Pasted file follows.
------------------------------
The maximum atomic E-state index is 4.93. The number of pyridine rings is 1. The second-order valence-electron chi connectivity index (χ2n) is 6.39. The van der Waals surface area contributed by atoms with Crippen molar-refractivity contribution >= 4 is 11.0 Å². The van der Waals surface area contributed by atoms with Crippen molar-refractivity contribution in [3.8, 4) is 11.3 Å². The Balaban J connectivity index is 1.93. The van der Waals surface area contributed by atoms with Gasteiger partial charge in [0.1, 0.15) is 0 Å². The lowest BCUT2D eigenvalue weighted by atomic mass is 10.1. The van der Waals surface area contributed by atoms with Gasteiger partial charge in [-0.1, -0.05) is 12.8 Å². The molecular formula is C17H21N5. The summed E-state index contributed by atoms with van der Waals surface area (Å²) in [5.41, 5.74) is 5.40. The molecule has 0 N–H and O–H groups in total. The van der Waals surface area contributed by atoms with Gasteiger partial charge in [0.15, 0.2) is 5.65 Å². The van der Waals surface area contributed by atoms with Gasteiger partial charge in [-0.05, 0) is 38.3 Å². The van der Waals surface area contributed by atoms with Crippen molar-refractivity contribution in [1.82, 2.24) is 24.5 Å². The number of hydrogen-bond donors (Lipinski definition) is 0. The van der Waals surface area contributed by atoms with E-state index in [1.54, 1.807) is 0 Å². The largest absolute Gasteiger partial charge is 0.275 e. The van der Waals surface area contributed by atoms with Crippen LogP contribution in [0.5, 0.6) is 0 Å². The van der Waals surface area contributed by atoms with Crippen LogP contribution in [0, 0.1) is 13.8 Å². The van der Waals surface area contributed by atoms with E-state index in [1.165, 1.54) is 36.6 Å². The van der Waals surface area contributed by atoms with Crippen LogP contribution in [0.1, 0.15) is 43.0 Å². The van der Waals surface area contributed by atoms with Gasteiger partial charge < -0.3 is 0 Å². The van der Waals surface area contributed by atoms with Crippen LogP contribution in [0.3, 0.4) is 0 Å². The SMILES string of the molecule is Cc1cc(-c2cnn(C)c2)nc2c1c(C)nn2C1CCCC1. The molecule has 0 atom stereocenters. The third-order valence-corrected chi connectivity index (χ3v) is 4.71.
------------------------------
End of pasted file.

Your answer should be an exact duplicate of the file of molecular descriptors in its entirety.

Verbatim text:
The maximum atomic E-state index is 4.93. The number of pyridine rings is 1. The second-order valence-electron chi connectivity index (χ2n) is 6.39. The van der Waals surface area contributed by atoms with Crippen molar-refractivity contribution >= 4 is 11.0 Å². The van der Waals surface area contributed by atoms with Crippen molar-refractivity contribution in [3.8, 4) is 11.3 Å². The Balaban J connectivity index is 1.93. The van der Waals surface area contributed by atoms with Gasteiger partial charge in [0.1, 0.15) is 0 Å². The lowest BCUT2D eigenvalue weighted by atomic mass is 10.1. The van der Waals surface area contributed by atoms with Gasteiger partial charge in [-0.1, -0.05) is 12.8 Å². The molecular formula is C17H21N5. The summed E-state index contributed by atoms with van der Waals surface area (Å²) in [5.41, 5.74) is 5.40. The molecule has 0 N–H and O–H groups in total. The van der Waals surface area contributed by atoms with Gasteiger partial charge in [0.15, 0.2) is 5.65 Å². The van der Waals surface area contributed by atoms with Gasteiger partial charge in [-0.05, 0) is 38.3 Å². The van der Waals surface area contributed by atoms with Crippen molar-refractivity contribution in [1.82, 2.24) is 24.5 Å². The number of hydrogen-bond donors (Lipinski definition) is 0. The van der Waals surface area contributed by atoms with E-state index in [1.54, 1.807) is 0 Å². The largest absolute Gasteiger partial charge is 0.275 e. The van der Waals surface area contributed by atoms with Crippen LogP contribution in [0.5, 0.6) is 0 Å². The van der Waals surface area contributed by atoms with Crippen LogP contribution in [0, 0.1) is 13.8 Å². The van der Waals surface area contributed by atoms with E-state index in [1.165, 1.54) is 36.6 Å². The van der Waals surface area contributed by atoms with Crippen LogP contribution in [0.1, 0.15) is 43.0 Å². The van der Waals surface area contributed by atoms with Gasteiger partial charge < -0.3 is 0 Å². The van der Waals surface area contributed by atoms with Crippen LogP contribution in [0.3, 0.4) is 0 Å². The SMILES string of the molecule is Cc1cc(-c2cnn(C)c2)nc2c1c(C)nn2C1CCCC1. The molecule has 0 atom stereocenters. The third-order valence-corrected chi connectivity index (χ3v) is 4.71.